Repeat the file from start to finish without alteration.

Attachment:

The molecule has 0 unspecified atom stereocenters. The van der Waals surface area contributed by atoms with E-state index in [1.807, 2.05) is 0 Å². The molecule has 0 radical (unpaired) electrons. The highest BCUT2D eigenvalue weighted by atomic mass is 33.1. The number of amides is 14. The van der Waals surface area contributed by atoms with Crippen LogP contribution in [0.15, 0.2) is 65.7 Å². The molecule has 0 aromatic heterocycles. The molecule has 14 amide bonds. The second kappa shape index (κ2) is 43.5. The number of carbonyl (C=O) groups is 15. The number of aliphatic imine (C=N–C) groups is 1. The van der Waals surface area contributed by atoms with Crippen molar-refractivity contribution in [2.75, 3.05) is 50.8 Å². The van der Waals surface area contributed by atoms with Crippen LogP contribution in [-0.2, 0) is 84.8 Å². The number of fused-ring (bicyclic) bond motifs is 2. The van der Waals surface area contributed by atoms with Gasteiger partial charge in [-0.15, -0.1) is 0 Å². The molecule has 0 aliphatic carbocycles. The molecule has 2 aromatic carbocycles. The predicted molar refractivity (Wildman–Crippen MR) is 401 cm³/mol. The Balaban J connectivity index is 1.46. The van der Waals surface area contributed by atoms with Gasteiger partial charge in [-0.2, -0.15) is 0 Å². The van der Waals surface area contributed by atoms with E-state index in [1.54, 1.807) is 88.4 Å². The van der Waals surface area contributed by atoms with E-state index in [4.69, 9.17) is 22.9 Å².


The molecule has 0 unspecified atom stereocenters. The van der Waals surface area contributed by atoms with E-state index in [1.807, 2.05) is 0 Å². The molecule has 0 radical (unpaired) electrons. The highest BCUT2D eigenvalue weighted by atomic mass is 33.1. The number of amides is 14. The van der Waals surface area contributed by atoms with Crippen LogP contribution in [0.15, 0.2) is 65.7 Å². The molecule has 0 aromatic heterocycles. The molecule has 14 amide bonds. The second kappa shape index (κ2) is 43.5. The number of carbonyl (C=O) groups is 15. The number of aliphatic imine (C=N–C) groups is 1. The van der Waals surface area contributed by atoms with Crippen molar-refractivity contribution in [2.75, 3.05) is 50.8 Å². The van der Waals surface area contributed by atoms with Crippen LogP contribution in [-0.2, 0) is 84.8 Å². The number of fused-ring (bicyclic) bond motifs is 2. The van der Waals surface area contributed by atoms with Gasteiger partial charge in [-0.15, -0.1) is 0 Å². The molecule has 0 aliphatic carbocycles. The molecule has 2 aromatic carbocycles. The predicted molar refractivity (Wildman–Crippen MR) is 401 cm³/mol. The Balaban J connectivity index is 1.46. The van der Waals surface area contributed by atoms with Gasteiger partial charge in [-0.2, -0.15) is 0 Å². The van der Waals surface area contributed by atoms with E-state index in [1.54, 1.807) is 88.4 Å². The van der Waals surface area contributed by atoms with E-state index in [4.69, 9.17) is 22.9 Å².